STMENT via the growing crowdfunding phenomenon is set to double in just two years, experts are predicting.
Crowdfunding portals – which see individuals make small investments in companies or projects – will raise $3bn (£1.85bn) in 2013 compared to the $1.5bn raised in 2011, according to research from professional services firm Deloitte.
Although it accounts for just a fraction of total venture capital spending, crowdfunding is expected to complement traditional investment vehicles by helping companies in their infancy.
And Deloitte predicts the new breed of crowdfunding portals are also likely to become successful companies in their own right, as consumers facing low savings rates choose to put their money elsewhere.
Crowdfunding websites to have grown in recent years include British lending firms Zopa and Funding Circle and US investment site Kickstarter.
One prominent project to have benefited from crowdfunding is the Pebble – a watch that connects to the iPhone or Android smartphones to add functionality such as answering calls. The Pebble has received more than $10m of funding from nearly 70,000 backers on Kickstarter.
Deloitte’s predictions on crowdfunding, seen by City A.M., come as part of the firm’s influential Technology, Media, and Telecommunications predictions report for the new year.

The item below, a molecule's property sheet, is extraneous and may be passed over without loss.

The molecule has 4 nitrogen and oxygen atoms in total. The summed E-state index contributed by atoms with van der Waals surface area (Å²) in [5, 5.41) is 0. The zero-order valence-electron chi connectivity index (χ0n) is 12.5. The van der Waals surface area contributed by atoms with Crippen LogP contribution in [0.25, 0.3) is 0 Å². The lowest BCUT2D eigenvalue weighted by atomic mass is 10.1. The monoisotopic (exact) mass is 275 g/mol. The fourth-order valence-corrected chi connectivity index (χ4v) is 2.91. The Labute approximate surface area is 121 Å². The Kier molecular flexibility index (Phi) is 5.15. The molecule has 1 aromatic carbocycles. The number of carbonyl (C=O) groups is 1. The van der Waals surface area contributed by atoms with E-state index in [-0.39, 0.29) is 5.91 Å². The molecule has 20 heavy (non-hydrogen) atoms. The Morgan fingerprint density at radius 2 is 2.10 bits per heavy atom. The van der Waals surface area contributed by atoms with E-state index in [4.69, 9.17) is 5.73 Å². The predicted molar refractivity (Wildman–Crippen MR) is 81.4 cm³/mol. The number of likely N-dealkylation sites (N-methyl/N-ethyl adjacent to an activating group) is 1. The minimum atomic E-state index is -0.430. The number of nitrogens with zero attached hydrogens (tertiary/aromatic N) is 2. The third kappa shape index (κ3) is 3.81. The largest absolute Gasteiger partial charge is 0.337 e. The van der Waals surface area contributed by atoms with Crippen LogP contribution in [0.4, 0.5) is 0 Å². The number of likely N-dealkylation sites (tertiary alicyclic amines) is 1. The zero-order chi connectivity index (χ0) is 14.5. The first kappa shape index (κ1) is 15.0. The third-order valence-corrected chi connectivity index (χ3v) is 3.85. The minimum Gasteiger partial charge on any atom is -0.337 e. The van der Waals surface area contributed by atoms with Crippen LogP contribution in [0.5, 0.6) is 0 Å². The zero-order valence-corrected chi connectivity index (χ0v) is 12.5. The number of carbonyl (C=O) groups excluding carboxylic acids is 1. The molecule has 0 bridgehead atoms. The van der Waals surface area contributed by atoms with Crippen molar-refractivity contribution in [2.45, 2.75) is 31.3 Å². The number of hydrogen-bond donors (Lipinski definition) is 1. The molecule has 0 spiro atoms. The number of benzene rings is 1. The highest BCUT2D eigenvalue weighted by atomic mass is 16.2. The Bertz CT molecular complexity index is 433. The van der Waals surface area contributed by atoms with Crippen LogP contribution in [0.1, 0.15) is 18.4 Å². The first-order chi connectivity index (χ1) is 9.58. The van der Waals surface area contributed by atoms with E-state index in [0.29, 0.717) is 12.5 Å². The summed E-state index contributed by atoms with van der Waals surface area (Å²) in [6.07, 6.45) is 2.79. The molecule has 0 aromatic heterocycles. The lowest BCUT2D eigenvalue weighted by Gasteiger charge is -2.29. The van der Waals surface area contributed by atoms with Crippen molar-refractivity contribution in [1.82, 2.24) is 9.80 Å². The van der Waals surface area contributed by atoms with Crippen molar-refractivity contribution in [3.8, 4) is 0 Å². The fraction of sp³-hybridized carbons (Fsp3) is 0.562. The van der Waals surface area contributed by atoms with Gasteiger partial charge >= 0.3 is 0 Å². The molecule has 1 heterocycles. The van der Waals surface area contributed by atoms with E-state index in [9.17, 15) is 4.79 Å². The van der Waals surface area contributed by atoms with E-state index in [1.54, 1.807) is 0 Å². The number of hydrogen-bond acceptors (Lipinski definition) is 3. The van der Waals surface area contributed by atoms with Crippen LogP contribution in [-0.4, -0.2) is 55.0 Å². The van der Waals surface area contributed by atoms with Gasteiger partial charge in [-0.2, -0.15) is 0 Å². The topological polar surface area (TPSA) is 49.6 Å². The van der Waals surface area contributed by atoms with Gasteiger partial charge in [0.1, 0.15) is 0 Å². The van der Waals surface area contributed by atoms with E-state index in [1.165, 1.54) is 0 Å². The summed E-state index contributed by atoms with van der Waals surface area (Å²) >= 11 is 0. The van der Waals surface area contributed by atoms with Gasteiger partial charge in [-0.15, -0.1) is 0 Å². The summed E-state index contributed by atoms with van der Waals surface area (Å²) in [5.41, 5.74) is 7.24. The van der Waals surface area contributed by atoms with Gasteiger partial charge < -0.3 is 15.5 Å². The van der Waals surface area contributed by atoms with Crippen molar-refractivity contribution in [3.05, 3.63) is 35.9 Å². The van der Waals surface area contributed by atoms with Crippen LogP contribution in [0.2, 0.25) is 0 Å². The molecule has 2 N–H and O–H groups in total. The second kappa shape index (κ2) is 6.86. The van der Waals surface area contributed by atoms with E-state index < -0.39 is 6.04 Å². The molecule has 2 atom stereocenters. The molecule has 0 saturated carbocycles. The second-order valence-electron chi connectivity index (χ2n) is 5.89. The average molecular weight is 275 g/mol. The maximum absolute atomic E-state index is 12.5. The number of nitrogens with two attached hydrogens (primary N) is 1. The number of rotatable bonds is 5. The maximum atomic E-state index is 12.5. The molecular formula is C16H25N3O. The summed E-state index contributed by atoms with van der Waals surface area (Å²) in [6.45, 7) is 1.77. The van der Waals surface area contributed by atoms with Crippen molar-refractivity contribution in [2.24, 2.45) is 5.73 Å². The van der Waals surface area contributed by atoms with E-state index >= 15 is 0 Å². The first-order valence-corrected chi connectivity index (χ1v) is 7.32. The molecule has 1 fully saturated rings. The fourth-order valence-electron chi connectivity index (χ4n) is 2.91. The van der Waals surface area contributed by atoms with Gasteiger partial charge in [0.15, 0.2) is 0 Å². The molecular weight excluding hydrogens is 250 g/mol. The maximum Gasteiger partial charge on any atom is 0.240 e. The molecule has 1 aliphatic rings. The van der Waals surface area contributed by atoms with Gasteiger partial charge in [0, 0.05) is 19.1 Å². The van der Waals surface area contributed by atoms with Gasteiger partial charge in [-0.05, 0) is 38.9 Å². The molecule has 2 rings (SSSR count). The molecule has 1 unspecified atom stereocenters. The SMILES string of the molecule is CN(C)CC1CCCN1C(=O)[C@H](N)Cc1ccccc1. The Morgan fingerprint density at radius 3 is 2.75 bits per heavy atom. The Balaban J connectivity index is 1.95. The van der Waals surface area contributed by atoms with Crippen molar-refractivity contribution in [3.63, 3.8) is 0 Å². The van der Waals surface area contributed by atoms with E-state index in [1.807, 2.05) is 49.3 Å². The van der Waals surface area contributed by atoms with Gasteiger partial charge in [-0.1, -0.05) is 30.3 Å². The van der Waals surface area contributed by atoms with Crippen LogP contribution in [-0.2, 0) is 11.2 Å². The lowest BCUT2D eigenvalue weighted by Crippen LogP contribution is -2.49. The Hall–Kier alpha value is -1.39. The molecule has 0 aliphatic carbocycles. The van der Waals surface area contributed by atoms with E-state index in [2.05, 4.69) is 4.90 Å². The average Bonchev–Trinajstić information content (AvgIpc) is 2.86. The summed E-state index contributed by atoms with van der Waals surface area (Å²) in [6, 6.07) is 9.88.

WHAT IS CROWDFUNDING?
Much of crowdfunding’s success so far has come from peer-to-peer lending, in which individuals borrow and lend from each other over the internet, bypassing a bank and thus achieving far more favourable rates for both. Peer-to-peer lending companies, including British firm Zopa, have seen vast increases in the sums lent over their systems in recent years.
This consumer lending boom accounts for around half of the $3bn (£1.85bn) expected to be raised from crowdfunding in 2013.
The other $1.5bn will come from individuals investing in projects or companies in three different ways.
The most popular of these is reward-based funding, in which people back a company in exchange for a reward such as the computer game they have invested in. The other methods of crowdfunding are venture capital – in which investors receive a stake in the company – and donations – where donors do not receive a reward.
A large proportion of the business projects that have seen investment from crowdfunding portals are in the consumer technology and arts sectors, with people putting money into new plays, video games or gadgets.
The best-known crowdfunding website has been US-based Kickstarter, which recently launched in the UK. Kickstarter has raised over $385m since its 2009 launch, with projects raising up to $10m through tens of thousands of backers.
Crowdfunding was recently championed by Bank of England director Andrew Haldane.